Skip to comments.When Mr. McCain Came to Washington
Posted on 02/06/2010 9:02:54 AM PST by MarkAccord
Finally, raising his voice over the din, Obama said loudly, "I'd like to hear what Senator McCain has to say, since we haven't heard from him yet."
The room went silent and all eyes shifted to McCain, who sat quietly in his chair, holding a single note card. He glanced at it quickly and proceeded to make a few general points. He said that many members had legitimate concerns and that I had begun to head in the right direction on executive pay and oversight. He mentioned that Boehner was trying to move his caucus the best he could and that we ought to give him the space to do that. He added he had confidence the consensus could be reached quickly.
As he spoke, I could see Obama chuckling. McCain's comments were anticlimactic, to say the least. His return to Washington was impulsive and risky, and I don't think he had a plan in mind. If anything, his gambit only came back to hurt him, as he was pilloried in the press afterward, and in the end, I don't believe his maneuver significantly influenced the TARP legislative process. A number of people I respect on the Hill believe McCain ended up being helpful by focusing public attention on TARP and galvanizing Congress to action. And John later did find ways for House Republicans to support legislation. But Democrats absolutely did not want him to get any credit. They wanted the economic issue as their own. Accusing McCain of blowing up a nondeal was just hardball political tactics. But when it came right down to it, he had little to say in the forum he himself had called.
(Excerpt) Read more at online.wsj.com ...
This was the day that McCain lost the Presidential Election.
The fix was in. McLoser and Sow-toro were a two headed coin.
McCain could have carried it off if he had much understanding of why the Sub-Prime crisis even occured, but McCain really is only passionate about foreign affairs and Defense issues.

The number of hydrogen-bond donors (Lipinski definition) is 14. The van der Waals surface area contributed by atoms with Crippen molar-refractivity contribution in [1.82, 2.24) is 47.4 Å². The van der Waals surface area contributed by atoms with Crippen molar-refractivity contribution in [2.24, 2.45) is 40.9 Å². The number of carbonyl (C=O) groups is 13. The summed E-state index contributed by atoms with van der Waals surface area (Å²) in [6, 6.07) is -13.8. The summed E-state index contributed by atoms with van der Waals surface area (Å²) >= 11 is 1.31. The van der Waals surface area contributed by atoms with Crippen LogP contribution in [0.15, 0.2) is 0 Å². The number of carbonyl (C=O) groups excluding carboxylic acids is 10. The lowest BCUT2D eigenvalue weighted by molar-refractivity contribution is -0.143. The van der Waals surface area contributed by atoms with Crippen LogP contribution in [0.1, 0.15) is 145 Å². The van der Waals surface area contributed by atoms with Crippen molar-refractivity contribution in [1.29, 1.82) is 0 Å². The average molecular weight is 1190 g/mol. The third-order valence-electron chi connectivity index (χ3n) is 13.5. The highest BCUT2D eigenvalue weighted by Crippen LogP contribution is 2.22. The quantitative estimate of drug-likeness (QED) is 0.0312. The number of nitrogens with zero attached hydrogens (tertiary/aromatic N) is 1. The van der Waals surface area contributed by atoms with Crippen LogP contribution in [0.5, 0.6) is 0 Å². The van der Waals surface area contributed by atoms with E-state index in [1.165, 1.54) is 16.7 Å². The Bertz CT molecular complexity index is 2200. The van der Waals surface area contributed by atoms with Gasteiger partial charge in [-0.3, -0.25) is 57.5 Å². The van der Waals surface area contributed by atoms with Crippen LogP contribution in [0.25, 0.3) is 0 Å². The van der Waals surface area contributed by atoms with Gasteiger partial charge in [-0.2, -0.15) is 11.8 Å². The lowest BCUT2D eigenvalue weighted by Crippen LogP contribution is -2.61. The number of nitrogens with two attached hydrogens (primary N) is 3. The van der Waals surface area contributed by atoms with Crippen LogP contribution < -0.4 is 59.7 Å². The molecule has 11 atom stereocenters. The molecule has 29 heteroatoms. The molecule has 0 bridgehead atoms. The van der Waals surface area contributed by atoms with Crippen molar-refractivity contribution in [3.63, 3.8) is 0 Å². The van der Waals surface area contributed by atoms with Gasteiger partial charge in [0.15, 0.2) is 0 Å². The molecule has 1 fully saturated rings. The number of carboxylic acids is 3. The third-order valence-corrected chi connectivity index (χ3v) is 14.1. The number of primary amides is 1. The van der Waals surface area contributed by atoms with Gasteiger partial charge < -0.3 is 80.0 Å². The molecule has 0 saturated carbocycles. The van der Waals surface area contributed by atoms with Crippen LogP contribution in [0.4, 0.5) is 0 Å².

He would have had to confront Treasury Secretary Paulson on the issue and have his own plan to avoid the economic crisis.
Between Henry Paulson, George W. Bush, and John McCain, I truthfully do not know who was the biggest fool.
Mega-dittoes for your comment...
But don’t you just love Obambi “wanting to know what John has to say” and then “chuckling” at McLame’s remarks...
I wonder who is chuckling now? I wonder what Obama has to say in his “strategy sessions”. “Stupid is as stupid does.”
In my estimation, one would have to try, try very hard, to be a worse President than Jimmy Carter. So far, Obama is living up to the incredible odds of this being so.
Obama is still chuckling now because he is the one who lives at 1600 Pennsylvania Avenue, not McCain.
I understand Obama has hired two live-in French Chefs as well.
No collard greens and fried chicken for him.
I guess it’s tofu, pate’ de fois gras, and Krystaal for Zer0 then.
I will also comment that Obama used the exact same tactic to push his $800 Billion Stimulus package that GWB and Paulson used to push through TARP. The economy is in deep crisis and there is no time to debate or delay these important spending programs!! Damned if it didn’t work both times.
Obama did not replace W’s chef.
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